Been there, done that? How about total umbral immersion 40,000 feet in the air?
For thrill seekers, that's the pitch from Rick Brown, a self-described "eclipse-chaser" who has chartered an Airbus jet that will fly into the path of a total eclipse of the sun set to occur on July 11. (And you thought that was just a Carly Simon lyric).
Total eclipses typically occur only once every year or two. And viewing them can be a challenge: they are often only visible from remote parts of the Earth, and even if you make the trek, clouds or weather can obscure the view. On July 11, for example, the moon's shadow, or umbra, will sweep across the South Pacific in a narrow band, only making landfall on Easter Island and a few atolls in French Polynesia. The "totality," as the period when the sun is completely blocked by the moon is called, will last just four minutes on the ground.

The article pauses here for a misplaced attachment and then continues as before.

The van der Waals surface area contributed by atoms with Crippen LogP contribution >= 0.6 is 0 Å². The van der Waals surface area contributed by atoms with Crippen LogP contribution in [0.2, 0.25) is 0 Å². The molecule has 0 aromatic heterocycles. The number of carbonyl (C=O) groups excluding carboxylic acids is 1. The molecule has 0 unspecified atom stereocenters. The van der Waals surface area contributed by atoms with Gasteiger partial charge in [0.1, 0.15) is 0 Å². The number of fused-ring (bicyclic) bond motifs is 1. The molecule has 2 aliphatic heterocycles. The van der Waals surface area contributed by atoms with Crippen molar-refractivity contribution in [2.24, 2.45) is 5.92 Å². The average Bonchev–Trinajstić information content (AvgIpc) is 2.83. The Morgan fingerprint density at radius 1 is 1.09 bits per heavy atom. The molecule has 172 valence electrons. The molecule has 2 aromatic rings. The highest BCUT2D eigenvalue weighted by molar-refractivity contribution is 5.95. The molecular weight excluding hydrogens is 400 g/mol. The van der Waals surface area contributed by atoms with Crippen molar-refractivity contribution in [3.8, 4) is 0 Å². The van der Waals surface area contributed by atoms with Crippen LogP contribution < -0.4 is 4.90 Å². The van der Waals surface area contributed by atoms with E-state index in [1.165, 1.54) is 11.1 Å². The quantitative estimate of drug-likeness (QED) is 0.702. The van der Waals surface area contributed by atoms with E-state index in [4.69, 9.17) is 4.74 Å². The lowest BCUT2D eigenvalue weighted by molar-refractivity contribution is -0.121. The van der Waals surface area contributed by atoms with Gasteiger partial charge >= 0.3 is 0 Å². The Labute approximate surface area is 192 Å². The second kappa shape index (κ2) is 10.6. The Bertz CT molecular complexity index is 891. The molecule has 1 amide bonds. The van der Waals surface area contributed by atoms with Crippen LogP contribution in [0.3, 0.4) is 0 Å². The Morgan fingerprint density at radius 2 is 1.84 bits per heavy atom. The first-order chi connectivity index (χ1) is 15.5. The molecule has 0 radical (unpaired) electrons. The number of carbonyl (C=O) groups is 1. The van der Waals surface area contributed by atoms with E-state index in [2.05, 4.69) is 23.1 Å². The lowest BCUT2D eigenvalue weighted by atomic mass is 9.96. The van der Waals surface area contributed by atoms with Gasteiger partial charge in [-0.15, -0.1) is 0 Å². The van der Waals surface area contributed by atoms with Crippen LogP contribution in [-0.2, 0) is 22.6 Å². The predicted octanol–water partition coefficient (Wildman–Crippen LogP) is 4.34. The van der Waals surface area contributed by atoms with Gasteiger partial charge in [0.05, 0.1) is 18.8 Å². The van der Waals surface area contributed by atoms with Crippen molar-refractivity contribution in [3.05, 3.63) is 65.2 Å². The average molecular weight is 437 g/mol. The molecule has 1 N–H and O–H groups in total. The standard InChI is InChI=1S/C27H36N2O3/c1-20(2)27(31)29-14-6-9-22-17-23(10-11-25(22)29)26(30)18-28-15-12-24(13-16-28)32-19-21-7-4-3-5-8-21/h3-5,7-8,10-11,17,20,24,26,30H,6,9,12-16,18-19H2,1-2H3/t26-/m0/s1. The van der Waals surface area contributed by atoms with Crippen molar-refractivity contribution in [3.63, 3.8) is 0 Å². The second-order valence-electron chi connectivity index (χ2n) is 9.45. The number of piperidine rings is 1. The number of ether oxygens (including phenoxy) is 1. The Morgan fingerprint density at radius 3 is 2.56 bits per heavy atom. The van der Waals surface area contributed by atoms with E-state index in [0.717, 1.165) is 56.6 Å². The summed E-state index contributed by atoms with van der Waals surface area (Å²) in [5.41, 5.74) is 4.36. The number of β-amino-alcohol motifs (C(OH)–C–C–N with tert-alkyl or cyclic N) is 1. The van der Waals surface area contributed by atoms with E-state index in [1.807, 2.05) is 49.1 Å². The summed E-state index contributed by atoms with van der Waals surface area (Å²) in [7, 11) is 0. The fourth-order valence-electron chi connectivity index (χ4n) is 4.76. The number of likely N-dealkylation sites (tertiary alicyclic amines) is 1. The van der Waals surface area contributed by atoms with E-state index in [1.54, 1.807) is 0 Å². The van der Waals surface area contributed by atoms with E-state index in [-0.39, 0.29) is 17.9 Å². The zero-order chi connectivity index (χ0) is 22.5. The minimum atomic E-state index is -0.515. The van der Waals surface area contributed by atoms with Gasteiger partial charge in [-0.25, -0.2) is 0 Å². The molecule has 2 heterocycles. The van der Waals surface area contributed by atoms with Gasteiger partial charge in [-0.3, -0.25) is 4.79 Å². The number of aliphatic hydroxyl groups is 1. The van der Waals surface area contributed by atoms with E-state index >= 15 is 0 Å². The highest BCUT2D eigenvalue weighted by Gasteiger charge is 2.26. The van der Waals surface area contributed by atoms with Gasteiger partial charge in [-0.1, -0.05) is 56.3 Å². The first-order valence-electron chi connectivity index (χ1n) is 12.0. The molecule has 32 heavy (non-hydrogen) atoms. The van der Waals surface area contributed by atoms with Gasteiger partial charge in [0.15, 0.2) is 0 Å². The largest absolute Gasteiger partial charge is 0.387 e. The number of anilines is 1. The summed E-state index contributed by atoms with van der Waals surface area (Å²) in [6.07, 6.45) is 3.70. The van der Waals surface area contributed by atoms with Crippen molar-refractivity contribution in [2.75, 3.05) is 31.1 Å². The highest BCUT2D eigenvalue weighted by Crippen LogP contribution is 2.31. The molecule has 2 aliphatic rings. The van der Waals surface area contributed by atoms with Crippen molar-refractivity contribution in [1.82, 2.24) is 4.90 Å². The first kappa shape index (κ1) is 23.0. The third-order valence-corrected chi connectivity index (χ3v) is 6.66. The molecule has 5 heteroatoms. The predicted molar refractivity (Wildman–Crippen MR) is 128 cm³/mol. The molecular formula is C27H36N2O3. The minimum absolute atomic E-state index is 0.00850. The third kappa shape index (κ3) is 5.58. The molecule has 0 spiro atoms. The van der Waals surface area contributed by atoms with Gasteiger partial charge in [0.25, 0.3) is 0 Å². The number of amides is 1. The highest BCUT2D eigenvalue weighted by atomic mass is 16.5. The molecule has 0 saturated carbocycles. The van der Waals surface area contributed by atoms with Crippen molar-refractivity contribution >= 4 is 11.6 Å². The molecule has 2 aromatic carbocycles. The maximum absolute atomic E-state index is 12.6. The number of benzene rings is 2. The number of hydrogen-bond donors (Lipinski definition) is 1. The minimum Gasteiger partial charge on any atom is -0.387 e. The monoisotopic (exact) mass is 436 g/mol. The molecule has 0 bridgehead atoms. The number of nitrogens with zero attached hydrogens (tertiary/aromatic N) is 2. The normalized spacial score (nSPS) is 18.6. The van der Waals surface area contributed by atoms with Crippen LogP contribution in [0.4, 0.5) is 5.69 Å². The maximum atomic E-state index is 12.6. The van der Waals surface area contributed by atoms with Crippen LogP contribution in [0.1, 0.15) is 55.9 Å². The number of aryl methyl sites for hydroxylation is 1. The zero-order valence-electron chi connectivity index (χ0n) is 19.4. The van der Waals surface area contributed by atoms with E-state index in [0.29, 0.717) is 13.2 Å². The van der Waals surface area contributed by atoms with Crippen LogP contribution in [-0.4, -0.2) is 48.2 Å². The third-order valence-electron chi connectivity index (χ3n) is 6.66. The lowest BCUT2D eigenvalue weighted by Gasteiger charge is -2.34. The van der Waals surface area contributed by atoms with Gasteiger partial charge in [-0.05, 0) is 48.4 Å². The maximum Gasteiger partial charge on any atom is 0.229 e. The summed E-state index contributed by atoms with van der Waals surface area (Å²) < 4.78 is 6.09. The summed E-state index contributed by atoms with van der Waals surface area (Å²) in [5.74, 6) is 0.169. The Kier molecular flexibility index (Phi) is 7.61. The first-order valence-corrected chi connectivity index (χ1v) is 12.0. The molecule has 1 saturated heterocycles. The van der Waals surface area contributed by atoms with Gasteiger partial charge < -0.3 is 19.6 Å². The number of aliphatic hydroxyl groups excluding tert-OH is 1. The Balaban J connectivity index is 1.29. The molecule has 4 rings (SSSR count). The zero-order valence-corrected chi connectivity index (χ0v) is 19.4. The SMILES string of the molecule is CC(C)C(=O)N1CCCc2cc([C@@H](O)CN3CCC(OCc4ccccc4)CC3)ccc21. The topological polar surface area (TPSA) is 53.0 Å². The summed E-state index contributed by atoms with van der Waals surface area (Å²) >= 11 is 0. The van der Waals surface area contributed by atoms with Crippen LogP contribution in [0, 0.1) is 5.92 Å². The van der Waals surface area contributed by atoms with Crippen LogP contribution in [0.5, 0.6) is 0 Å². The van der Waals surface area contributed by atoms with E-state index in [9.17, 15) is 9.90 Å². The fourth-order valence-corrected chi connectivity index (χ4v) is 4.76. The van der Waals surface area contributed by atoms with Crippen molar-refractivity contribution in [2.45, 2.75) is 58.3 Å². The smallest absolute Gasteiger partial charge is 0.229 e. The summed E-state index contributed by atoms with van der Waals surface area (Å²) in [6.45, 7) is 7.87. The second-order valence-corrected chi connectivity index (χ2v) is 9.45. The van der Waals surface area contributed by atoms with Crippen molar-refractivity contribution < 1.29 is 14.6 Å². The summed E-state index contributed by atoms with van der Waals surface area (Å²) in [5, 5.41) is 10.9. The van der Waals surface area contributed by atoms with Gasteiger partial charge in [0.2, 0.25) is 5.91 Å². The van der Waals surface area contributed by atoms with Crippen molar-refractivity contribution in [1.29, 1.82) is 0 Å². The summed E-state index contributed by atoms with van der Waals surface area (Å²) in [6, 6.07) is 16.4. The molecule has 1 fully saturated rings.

Enter Rick Brown and his EFLIGHT 2010. The forty or so eclipse-chasing passengers high above the clouds will watch as the moon's shadow approach them from over 200 miles away before basking in the darkness of the lunar shadow and gazing at the sun's pearly white corona for nearly 10 full minutes - which Brown says will be a record viewing time.